So it was absolutely incredible that no one seemed to have witnessed the fatality.
It was one of the street vendors who first discovered the body. He’d tempted a late-night pedestrian—a college student walking it off after the bars had closed—into posing for a souvenir photograph. The process was extremely popular. The vendor would fit the customer with a rock-climbing harness whose belay rope was fixed securely to a nearby street lamp. This made it relatively safe for them to stand at the edge of the hole and lean as far back as their courage would allow. The vendor would then use a long selfie stick to position the camera above them. The customer would appear in the photo to be in the act of falling into the electric blue void that rotated sickly below.
When the vendor displayed the photo on his tablet screen, the body at the bottom of the pit was clearly visible to the left of the college student’s hip.
Within five minutes emergency responders were on the scene. It was the first time since the anomaly appeared that any official body had exercised authority over the site. It wasn’t that no one cared. It was just that no one knew what to do about it. There is no business as usual when the early stages of new building construction unearths a violation of physics and causality. The construction crew fled, the development company washed its hands of the abandoned project, and the city councilors who’d worked so hard to get it funded despaired. The chain link fences delineating the hard hat zone came down, little by little, and were not replaced. Local police steered clear. State and federal lawmakers were loathe to spend taxpayer dollars responding to something so impossible that even talking about it to the press would be political suicide. The only organized body that had asserted any constant interest was the team from the National Center for Atmospheric Research facility in Boulder, and they weren’t equipped for crowd control.
But a dead body brought out the paramedics, the police, and the press in serious numbers.
They borrowed the street vendor’s belaying gear to retrieve the corpse, careful to keep their rescuer as close to the walls of the pit as possible as they lowered her to the floor. The process was eerily reminiscent of when the NCAR crew had attempted to probe the anomaly. They hadn’t been able to. Nothing they’d sent toward the shifting blue had ever reached it. As for the paramedics, they watched their rescuer descend for three hours and still fail to reach the bottom. Some savvy bystander clipped a large water bottle to the belay cord and let it drop. Another two hours later, everyone saw it bounce off the rescuer’s helmet.
All told, it took twenty hours to retrieve the body. The rescuer reported later that it had felt like days. “I couldn’t figure out what was taking you all so long.” She said it lightly, as though it were a joke, but there was a brittle caution in her voice that reminded them they were all tap-dancing on thin ice. She had spent far too long by any measure in proximity to the anomaly. It was a desperately uncomfortable place to be.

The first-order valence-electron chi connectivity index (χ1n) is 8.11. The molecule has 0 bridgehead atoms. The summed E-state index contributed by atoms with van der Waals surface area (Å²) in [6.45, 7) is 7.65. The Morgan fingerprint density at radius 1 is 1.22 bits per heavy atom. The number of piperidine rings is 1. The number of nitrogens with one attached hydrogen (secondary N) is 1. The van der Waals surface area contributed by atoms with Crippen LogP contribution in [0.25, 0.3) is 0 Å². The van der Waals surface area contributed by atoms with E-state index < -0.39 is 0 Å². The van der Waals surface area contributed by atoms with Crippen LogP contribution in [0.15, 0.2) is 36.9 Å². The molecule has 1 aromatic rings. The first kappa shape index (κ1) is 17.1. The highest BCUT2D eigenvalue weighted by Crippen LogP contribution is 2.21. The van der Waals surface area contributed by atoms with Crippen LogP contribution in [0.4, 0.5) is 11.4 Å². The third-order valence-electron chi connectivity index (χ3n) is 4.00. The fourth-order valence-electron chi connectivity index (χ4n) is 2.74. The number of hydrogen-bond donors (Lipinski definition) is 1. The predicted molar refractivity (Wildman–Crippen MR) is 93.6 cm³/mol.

For the victim, a seasoned urban explorer, it had been fatal. He had died of exposure in the blink of a street-level eye. Where he lay it had seemed like eternity. He wrote in his diary about that strange endless midnight that he endured, the sky unchanging, the only measure of time being the pulse and swirl of the anomaly’s light and the ebb and flow of his pain. He’d broken both his legs in the fall, along with several ribs and his collarbone. He’d made an effort to escape even so; the state of his palms and fingernails told that tale.
No one had heard his cries for help. The rescuer, too, had been inaudible once she got below a certain point. At least, no one heard anything that sounded like her voice. Perhaps, given how much faster time seemed to pass at street level than than down there, her shouts were mistaken for bird song, a cell phone chirping, distant prairie dogs maybe. As for the doomed urban explorer for whom the time difference was even greater—why? no one knew; it possibly had to do with the quantum observer effect—his screams must have sounded like nothing at all. Bats might have heard him, or dogs, but certainly not humans.
His diary mentioned a fellow explorer, a woman he referred to only as Sirius. “She fell in,” he wrote. “She fell all the way in. Burned like a falling star for a long, long time before she was gone. I envy her. I’d rather fall headfirst into the unknown than die here. But no matter how far I crawl I can’t seem to reach the light.
“If anyone knows the truth about the anomaly, she does now.”
The police eventually donated the deceased’s diary to NCAR, where it became part of their science education museum. The notebook and pen sat under glass while visitors were invited to browse a tactfully redacted transcription of its contents. A special team monitored the exhibit over live closed-circuit video, paying special attention to any women who lingered unusually over the exhibit. The chances that anyone could enter the anomaly and return were extraordinarily slim, but you never know.
This has been the Friday Fictionette for July 21, 2017. It's also the Fictionette Freebie for the month, making the full-length fictionette (1031 words) available for anyone to download from Patreon (as an ebook or audiobook) regardless of whether they're subscribers.
Cover art incorporates public domain photography via Wikimedia Commons of a construction site in Toronto. Too bad the author didn't think to take a photo of the Loveland construction project that inspired her last month over lunch at Wonderful Dragon.